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Adapted from "William Eaton, Army Officer, Diplomat, and U.S. Navy Agent, Deceased" [biography, dated 18 March 1952] in Modern Biographical Files collection, Navy Department Library.

Topic
  • Operations
Document Type
  • Biography
Wars & Conflicts
  • Barbary Wars 1801-1805, 1815
  • Quasi War with France 1798-1801
File Formats
Location of Archival Materials
  • NHHC-Library

William Eaton

23 February 1764-1 June 1811

PDF Version [138KB]

The USS Eaton, DD-510, named in honor of William Eaton, was commissioned in the US Navy in December, 1942. Built by the Bath Iron Works, Bath, Maine, she as launched on September 20, 1942. The classification of the vessel was changed to DDE-510 as of January 3, 1951.

Born in Woodstock, Connecticut, on February 23, 1764, William Eaton was one of thirteen children of Nathan and Sarah (Johnson) Eaton. At an early age he joined the Continental Army, and remained in its service until April, 1783. After nine years in private life, in which time he managed to work his way through Dartmouth University, teach in Vermont, serve as Clerk of the House of Delegates of Vermont and marry Eliza Sykes Danielson, widow, he was appointed a Captain in the US Army in 1792.

He filled many important and confidential assignments before taking the post of US Consul at Tunis,, in December, 1798, by appointment of his friend, then Secretary of State Timothy Pickering. At that time American merchants were endeavoring to establish commerce in the Mediterranean on a sound basis, but the Navy of the United States was too weak to protect American interests at that distance. Eaton's growing experience and knowledge of conditions in the piratical Barbary Regencies led him to conclude that "Peace and war with them are articles of commerce…"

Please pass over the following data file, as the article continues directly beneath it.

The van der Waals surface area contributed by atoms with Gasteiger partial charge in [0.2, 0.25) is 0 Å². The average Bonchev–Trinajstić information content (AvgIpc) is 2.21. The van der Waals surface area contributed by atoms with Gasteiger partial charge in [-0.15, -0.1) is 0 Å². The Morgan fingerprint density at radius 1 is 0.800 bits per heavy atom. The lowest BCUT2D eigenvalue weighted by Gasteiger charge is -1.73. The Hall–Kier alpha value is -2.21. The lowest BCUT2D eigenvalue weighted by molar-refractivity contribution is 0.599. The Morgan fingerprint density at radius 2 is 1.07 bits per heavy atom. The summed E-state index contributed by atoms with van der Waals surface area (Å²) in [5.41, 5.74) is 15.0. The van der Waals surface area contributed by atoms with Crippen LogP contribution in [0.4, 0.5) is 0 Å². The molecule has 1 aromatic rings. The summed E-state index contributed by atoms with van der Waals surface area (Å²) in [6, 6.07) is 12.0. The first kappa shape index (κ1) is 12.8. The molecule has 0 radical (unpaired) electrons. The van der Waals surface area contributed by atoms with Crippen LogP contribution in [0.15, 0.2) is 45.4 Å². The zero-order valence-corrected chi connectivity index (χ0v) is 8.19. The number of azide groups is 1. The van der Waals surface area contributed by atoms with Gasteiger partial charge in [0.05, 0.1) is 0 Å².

In May 1801, Tripoli had declared war against the United States, and the United States Navy had twice formed Mediterranean squadrons in an effort to maintain peace and honor. On May 26, 1804, President Thomas Jefferson had appointed him US Navy Agent for the Barbary regencies. His instructions placed him directly under Commodore Barron's orders, in the position of adviser to the Commodore. Easton strongly advocated an attack by land against Tripoli. He gained the approval of a plan to collaborate with the rightful heir to the throne, the brother of the reigning Bashaw.

With naval aid, Eaton went to Egypt, raised a small army which included only ten Americans, and under the American flag they marched from Alexandria 600 miles across the Lybian [sic] desert to attack Derna on April 27, 1805, while the warships Nautilus, Hornet, and Argus bombarded it. Wounded in the wrist, Eaton and his infantry continued the advance, dashed through a rain of musket balls fired from the walls of houses, reached the water battery and planted the American flag on the walls. Tripolitan guns were turned on the fleeing enemy, and when Eaton sent his report to Barron on April 29, Derna was firmly in American hands. He received a hero's welcome upon his return to Richmond, Virginia, and Washington, before the end of 1805, and the final solution of the Barbary problem was in sight.

In December, 1807 he was elected to the Massachusetts legislature, and in 1811 he died at his home in Brimfield, Massachusetts, age 47.

END 

Published: Thu May 07 09:38:37 EDT 2020